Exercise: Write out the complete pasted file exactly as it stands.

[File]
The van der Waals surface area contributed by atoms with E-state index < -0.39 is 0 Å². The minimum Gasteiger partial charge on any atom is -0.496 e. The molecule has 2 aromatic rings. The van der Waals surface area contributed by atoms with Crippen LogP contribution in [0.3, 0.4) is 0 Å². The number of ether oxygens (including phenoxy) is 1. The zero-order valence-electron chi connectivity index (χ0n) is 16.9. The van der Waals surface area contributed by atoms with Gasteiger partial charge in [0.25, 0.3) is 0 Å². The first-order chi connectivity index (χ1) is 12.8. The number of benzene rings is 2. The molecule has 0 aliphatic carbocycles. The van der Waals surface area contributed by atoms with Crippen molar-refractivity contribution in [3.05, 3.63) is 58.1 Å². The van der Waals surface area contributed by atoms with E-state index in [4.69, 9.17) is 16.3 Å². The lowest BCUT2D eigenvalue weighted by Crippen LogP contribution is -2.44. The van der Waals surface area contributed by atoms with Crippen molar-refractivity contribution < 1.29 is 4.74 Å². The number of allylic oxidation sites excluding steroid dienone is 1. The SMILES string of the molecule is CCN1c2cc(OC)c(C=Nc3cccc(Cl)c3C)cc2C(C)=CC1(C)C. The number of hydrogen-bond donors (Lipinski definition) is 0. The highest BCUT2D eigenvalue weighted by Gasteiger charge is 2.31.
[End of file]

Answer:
The van der Waals surface area contributed by atoms with E-state index < -0.39 is 0 Å². The minimum Gasteiger partial charge on any atom is -0.496 e. The molecule has 2 aromatic rings. The van der Waals surface area contributed by atoms with Crippen LogP contribution in [0.3, 0.4) is 0 Å². The number of ether oxygens (including phenoxy) is 1. The zero-order valence-electron chi connectivity index (χ0n) is 16.9. The van der Waals surface area contributed by atoms with Gasteiger partial charge in [0.25, 0.3) is 0 Å². The first-order chi connectivity index (χ1) is 12.8. The number of benzene rings is 2. The molecule has 0 aliphatic carbocycles. The van der Waals surface area contributed by atoms with Crippen molar-refractivity contribution in [3.05, 3.63) is 58.1 Å². The van der Waals surface area contributed by atoms with E-state index in [4.69, 9.17) is 16.3 Å². The lowest BCUT2D eigenvalue weighted by Crippen LogP contribution is -2.44. The van der Waals surface area contributed by atoms with Crippen molar-refractivity contribution < 1.29 is 4.74 Å². The number of allylic oxidation sites excluding steroid dienone is 1. The SMILES string of the molecule is CCN1c2cc(OC)c(C=Nc3cccc(Cl)c3C)cc2C(C)=CC1(C)C. The number of hydrogen-bond donors (Lipinski definition) is 0. The highest BCUT2D eigenvalue weighted by Gasteiger charge is 2.31.